By contrast, the argument advanced by this government, repeated in this Select Committee session, amounts to changing the system with no evidence as to the likely effects. The brief is to end modular tests, and replace them with terminal examinations. Rather than constantly preparing for exams, it is argued, young people will then have time to develop deep understanding and knowledge, and the opportunity to demonstrate it. The Secretary of State is a believer: it is her belief that this will have the desired outcomes. Employers will stop complaining about the lack of preparedness of young people for the world of work, and universities will be happy with the knowledge and understanding that young people arrive with as they embark on degrees. With uninterrupted study for two years, we will arrive back at the land of lost content.
But the context has changed enormously since the grammar school days of the previous Secretary of State for Education. Most notably, studying and passing A-levels in 6th form is no longer a minority sport. In 1954, under 6% of the cohort passed one A-level or more. In 2004, nearly 40% passed two or more A-levels. Staying on rates to 6th form are nearly 90%. This is not simply more of the same young people – it is marked by massively increased diversity of socio-economic context. This difference in context means that the effects of returning to a previous system cannot be known in advance.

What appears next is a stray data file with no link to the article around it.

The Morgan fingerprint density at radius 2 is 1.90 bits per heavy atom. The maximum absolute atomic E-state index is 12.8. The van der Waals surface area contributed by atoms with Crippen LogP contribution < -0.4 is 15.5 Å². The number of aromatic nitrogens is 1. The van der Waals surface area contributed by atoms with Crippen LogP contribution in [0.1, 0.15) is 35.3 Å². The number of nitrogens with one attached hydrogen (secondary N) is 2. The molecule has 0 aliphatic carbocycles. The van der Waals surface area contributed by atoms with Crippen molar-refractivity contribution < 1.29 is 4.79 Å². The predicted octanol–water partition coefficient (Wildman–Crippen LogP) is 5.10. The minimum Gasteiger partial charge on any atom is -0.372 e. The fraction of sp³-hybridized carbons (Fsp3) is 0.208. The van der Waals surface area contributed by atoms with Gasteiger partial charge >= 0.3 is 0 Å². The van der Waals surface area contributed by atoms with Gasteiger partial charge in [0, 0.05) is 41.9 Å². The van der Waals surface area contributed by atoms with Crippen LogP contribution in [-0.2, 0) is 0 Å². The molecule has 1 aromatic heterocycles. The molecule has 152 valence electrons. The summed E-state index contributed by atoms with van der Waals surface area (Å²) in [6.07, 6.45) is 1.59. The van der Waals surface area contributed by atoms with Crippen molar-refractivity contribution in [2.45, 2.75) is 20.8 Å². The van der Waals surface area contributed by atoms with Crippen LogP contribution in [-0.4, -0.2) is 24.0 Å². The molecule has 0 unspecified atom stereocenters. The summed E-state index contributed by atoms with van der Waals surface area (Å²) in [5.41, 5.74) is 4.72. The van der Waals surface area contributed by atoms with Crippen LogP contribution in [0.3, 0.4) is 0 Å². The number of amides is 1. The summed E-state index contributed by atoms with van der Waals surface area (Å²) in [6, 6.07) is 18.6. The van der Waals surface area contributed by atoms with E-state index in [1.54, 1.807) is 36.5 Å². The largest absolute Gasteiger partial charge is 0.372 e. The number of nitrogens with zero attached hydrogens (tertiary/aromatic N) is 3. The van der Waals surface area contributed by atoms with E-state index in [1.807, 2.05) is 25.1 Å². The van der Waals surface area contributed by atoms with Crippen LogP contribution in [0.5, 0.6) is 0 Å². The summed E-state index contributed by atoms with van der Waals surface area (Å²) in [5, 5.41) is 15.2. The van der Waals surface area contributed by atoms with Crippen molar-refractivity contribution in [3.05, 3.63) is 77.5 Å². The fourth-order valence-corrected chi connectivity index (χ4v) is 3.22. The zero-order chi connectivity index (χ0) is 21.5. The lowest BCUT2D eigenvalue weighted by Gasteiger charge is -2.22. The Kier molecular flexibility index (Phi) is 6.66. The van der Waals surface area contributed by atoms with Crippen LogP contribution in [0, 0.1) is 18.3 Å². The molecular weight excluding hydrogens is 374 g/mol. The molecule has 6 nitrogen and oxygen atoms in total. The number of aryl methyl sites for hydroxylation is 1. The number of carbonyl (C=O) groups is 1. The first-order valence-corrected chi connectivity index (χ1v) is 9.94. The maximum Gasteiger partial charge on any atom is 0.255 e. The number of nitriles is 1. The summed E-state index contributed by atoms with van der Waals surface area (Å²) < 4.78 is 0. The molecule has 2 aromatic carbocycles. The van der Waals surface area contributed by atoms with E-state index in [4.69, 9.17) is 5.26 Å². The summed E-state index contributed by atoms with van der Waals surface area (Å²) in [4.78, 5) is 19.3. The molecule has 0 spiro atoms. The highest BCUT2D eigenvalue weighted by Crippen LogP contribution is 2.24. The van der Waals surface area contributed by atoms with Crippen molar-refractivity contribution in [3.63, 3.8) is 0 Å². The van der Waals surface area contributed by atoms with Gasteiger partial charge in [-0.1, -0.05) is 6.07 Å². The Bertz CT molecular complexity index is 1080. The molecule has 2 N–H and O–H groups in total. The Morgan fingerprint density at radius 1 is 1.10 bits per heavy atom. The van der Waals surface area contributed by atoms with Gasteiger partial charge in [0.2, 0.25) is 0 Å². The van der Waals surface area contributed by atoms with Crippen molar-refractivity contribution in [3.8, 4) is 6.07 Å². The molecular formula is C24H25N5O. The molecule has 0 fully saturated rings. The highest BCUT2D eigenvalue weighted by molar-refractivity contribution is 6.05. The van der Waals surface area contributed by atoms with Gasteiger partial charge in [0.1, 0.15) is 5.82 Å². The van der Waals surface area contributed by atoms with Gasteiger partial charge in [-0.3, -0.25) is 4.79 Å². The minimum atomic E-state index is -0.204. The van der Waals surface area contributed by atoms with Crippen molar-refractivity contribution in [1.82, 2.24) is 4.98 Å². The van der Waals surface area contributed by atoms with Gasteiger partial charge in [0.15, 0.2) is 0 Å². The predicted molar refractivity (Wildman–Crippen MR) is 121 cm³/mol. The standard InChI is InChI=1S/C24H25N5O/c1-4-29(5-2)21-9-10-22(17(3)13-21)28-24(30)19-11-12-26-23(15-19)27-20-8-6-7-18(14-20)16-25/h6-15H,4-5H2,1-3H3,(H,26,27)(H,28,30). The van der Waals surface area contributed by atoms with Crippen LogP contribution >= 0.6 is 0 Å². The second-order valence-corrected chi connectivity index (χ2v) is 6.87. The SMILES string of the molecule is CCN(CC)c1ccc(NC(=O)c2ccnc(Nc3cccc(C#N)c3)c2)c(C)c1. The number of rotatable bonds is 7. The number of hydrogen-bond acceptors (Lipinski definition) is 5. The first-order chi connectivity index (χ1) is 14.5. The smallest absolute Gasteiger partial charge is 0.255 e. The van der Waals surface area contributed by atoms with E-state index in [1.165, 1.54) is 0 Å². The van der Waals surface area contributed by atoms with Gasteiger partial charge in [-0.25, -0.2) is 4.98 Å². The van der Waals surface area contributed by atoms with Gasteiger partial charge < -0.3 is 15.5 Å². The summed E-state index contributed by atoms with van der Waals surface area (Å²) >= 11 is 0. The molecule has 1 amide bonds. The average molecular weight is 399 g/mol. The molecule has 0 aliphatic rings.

Evidence-informed decision making
The Secretary of State also believes in teachers, and listens to them. She repeats this many times. Teachers have the capacity to work with young people to take these new opportunities to the full, she believes, and we need many more such capable teachers. However, the capabilities of teachers and others working in the education system do not apparently extend to their professional judgement about the possible effects of the policy, and so while the government listens, it makes no response. It is the listening of an ear detached from the brain. AS-levels will remain decoupled from A-levels, despite representations from across the sector as to the likelihood of damaging consequences. In a rare rhetorical flourish at the climax of this select committee session, the urbane Graham Stuart is moved to exclaim from the chair: “Cambridge University could not be more vocal, or more cross, or more frequently in my office…!” The displeasure of this elite institution probably relates to the inconvenience of losing intermediate AS-level results as a basis on which to judge applications from English schools, while these results are still available to Scottish and Welsh pupils. But the point is much broader than this.
The point is, can we not design a system informed by evidence rather than contentious argument? Is education really so difficult to understand that we have to organise it with recourse to myth and anecdote? How do you know that these changes will have the effects you desire and believe? Rather than hoping that such questions might get a hearing from a busy secretary of state, I would argue that we need to get behind proposals for decoupling educational policy from party political process. The select committee system has been good at forcing ministers to learn from a crisis, but on this evidence, our high point of democratic accountability is insufficient to insist on evidence-informed decision making.